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Authored by Colonel, Australian Army David Coghlan.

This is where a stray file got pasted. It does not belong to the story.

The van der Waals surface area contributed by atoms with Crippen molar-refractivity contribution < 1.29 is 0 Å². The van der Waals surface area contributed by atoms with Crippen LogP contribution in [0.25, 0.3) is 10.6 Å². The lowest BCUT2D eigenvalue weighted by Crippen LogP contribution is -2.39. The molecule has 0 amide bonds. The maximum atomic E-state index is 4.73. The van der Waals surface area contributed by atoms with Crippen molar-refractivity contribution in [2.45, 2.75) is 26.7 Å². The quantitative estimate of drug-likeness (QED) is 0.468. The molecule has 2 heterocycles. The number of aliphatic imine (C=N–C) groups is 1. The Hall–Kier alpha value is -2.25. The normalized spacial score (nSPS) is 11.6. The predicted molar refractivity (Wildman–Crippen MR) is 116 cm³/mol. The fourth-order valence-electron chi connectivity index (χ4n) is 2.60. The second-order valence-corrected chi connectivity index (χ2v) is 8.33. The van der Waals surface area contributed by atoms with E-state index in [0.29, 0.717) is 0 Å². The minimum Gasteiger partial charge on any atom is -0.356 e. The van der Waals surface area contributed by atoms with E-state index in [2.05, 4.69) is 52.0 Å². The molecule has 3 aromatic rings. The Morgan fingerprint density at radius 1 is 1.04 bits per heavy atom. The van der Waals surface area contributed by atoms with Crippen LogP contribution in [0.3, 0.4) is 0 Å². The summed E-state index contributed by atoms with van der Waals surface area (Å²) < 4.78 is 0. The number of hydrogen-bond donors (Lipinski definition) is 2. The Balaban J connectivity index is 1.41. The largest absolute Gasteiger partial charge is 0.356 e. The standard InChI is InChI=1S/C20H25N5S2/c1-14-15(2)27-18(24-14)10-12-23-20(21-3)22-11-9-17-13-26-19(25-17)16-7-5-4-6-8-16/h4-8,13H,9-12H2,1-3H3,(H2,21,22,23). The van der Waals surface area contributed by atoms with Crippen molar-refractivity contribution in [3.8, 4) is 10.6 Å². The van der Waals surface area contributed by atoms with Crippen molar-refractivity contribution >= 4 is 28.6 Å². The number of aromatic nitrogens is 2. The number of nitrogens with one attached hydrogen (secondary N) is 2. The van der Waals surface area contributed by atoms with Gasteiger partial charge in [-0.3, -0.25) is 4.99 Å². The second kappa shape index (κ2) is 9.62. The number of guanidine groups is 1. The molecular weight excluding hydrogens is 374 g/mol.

Throughout the 1990s, predictions of Korean reunification were rife. Since then, enthusiasm for such predictions have faded, and although the underlying assumption of reunification remains, forecasts of when and how this will occur have been more subdued. Reunification poses two distinct yet interdependent conundrums: reunification itself, which is the immediate challenge; and the strategic landscape that emerges from reunification, which has the potential to fundamentally transform strategic relationships in Northeast Asia. Within this context, this paper examines the prospects from Korean reunification. Initially, it will establish the framework from which such prospects will emerge: the nature of the North Korean regime, the cost of reunification, and likely reunification scenarios. From this framework, a raft of challenges and opportunities present themselves to the stakeholders in the region; and South Korea, China, the United States and, to a lesser extent, Japan and Russia will be examined to determine prospects from Korean reunification. The paper will suggest that China, at the expense of the United States, has positioned itself to profoundly influence the nature of reunification, the “tilt” of a unified Korea, and with it, the future Northeast Asian strategic environment.